"Seidman is a nimble, curious, omnivorous reader, with whom it is a pleasure to spend time. She moves freely among Hebrew and Yiddish texts and is well-versed in social history. We are prepared to extend credit to her big ideas because we trust the quality of her exegesis of small examples. She uses critical theory rather than being used by it, and she always writes with a clarity that signals a genuine desire to communicate with her readers. She is, moreover, among the small number of scholars who are happy to acknowledge that their original insights have been built upon the research of others.The Marriage Plot joins a growing number of literary, historical, and philosophical investigations of our post-secular age. It is, in many senses, the story of all of us."
—Alan Mintz, Jewish Review of Books
"In Naomi Seidman's The Marriage Plot Or, How Jews Fell in Love with Love, and with Literature it is this problematic relationship between literature and life, between novels and autobiography, that gives new purchase on the modernisation of Jewish culture, first in eastern Europe during the Haskalah (the Jewish Enlightenment of the nineteenth century) and later in America...[T]he story she fashions cannot help but extend beyond the generic concerns of its model, implicating short stories, psychoanalytic case studies, plays, and stand-up comedy to produce as rich a literary history of the Jews as there has ever been."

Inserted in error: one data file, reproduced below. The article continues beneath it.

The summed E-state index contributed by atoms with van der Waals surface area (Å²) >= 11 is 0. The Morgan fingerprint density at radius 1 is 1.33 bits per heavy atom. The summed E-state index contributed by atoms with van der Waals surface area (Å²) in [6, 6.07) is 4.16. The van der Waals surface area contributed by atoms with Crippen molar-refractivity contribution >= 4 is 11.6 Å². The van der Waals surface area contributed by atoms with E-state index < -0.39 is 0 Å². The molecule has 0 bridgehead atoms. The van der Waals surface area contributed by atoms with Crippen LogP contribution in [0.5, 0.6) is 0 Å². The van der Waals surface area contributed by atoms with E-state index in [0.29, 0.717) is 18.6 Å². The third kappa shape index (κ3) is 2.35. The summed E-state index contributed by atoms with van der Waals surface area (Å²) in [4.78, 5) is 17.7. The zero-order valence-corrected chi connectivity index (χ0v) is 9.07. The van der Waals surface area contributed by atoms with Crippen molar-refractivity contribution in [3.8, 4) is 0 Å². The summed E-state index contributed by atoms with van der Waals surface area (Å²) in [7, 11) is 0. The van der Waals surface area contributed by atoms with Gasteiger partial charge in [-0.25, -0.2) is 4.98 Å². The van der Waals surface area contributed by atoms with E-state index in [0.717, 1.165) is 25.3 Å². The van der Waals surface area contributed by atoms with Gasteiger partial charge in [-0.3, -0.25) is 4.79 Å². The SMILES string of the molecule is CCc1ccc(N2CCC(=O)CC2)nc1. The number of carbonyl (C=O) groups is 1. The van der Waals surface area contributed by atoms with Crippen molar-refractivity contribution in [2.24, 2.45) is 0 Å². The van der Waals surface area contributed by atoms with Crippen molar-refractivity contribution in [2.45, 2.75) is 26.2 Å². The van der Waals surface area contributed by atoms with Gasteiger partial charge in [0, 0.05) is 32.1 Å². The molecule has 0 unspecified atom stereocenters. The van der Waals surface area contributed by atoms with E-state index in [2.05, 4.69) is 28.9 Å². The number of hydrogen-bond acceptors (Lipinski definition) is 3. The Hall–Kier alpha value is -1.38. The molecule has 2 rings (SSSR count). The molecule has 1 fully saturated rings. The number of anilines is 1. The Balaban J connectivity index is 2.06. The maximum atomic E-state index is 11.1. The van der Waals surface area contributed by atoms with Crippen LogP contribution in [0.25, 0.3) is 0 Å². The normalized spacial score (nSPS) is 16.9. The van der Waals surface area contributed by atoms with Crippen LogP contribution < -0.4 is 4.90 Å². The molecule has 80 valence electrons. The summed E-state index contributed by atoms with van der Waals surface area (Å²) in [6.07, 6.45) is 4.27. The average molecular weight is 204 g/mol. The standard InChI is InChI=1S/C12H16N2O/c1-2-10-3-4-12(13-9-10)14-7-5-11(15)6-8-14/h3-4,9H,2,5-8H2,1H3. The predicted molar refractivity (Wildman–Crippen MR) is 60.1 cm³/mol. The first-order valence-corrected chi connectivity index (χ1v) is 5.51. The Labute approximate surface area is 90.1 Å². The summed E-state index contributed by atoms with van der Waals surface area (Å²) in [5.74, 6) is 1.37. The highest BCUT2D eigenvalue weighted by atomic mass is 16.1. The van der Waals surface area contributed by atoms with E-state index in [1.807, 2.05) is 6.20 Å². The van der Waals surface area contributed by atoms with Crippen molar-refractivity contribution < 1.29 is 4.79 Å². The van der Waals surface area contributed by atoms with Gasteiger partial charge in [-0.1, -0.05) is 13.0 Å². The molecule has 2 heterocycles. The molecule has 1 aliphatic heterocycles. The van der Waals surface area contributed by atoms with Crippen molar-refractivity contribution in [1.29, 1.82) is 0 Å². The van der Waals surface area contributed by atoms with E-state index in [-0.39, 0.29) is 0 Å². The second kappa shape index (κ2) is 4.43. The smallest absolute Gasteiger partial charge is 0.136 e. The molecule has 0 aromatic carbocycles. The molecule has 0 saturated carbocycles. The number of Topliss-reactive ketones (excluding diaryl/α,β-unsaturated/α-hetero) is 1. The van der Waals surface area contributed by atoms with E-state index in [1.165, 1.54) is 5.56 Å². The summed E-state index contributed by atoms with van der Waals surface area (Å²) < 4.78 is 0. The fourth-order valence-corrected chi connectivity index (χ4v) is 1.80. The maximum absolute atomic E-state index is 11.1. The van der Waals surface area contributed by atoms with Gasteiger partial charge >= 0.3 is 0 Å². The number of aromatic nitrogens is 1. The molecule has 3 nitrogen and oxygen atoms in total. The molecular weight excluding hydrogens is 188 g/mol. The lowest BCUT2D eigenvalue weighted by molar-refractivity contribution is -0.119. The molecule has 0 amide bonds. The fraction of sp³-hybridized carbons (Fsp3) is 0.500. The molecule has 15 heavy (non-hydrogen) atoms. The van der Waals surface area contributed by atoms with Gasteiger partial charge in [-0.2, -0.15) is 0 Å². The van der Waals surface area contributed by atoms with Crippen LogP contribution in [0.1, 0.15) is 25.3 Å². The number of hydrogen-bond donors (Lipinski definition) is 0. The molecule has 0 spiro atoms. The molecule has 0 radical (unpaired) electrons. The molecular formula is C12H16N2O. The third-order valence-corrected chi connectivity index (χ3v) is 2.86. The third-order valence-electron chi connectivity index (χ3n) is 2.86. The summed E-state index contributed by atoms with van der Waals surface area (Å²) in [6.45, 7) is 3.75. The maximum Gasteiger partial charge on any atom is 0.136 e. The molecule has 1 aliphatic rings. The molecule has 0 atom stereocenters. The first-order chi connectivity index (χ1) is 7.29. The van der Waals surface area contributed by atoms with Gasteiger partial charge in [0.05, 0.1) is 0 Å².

—Marc Mierowsky, The Cambridge Quarterly
"[T]he most daring innovation of Naomi Seidman's The Marriage Plot: Or, How Jews Fell in Love with Love, and with Literature is its ardent determination to recuperate romantic love, to demonstrate its centrality to the Jewish literary tradition as we have come to understand it today. This she does in a marvelously detailed and convincing fashion."
—Naomi Taub, H-Judaic
"It is a valuable study for all those interested in the intersection of Jewish Studies, Literary Studies, and Gender Studies. Seidman, an expert in Jewish literature, meticulously analyzes a wide selection of texts in order to discover patterns characteristic for the development of Jewish romantic life in the 19th and 20th century... Seidman's book has a strong critical value, as she questions common assumptions about a linear development of the emancipation of love."
—Irad Ben Isaak, Kult_Online
"In this remarkable work, Seidman illustrates how the Haskalah, the so-called Jewish Enlightenment, led European Jews into modernity by engineering a sexual revolution through the composition of a literature that appropriated the European romantic model and retooled it to transform the Jewish bourgeois family radically....It is one of the strengths of this book that the romantic feelings and revolutionary spirit The Marriage Plot deals with are mirrored in Seidman's elegant and passionate writing style."
—F. K. Clementi, CLIO: A Journal of Literature, History, and the Philosophy of History
"The Marriage Plot takes up modern Jewish literature across language (Hebrew, Yiddish, English) and genre (novel, short story, theater, film). On this broad canvas, Seidman shows not just how poetry transmutes love but how love first changes Jewish life and culture—and how Jewish cultural productions then change American and European ideas of love."
—Joshua Logan Wall, American Literature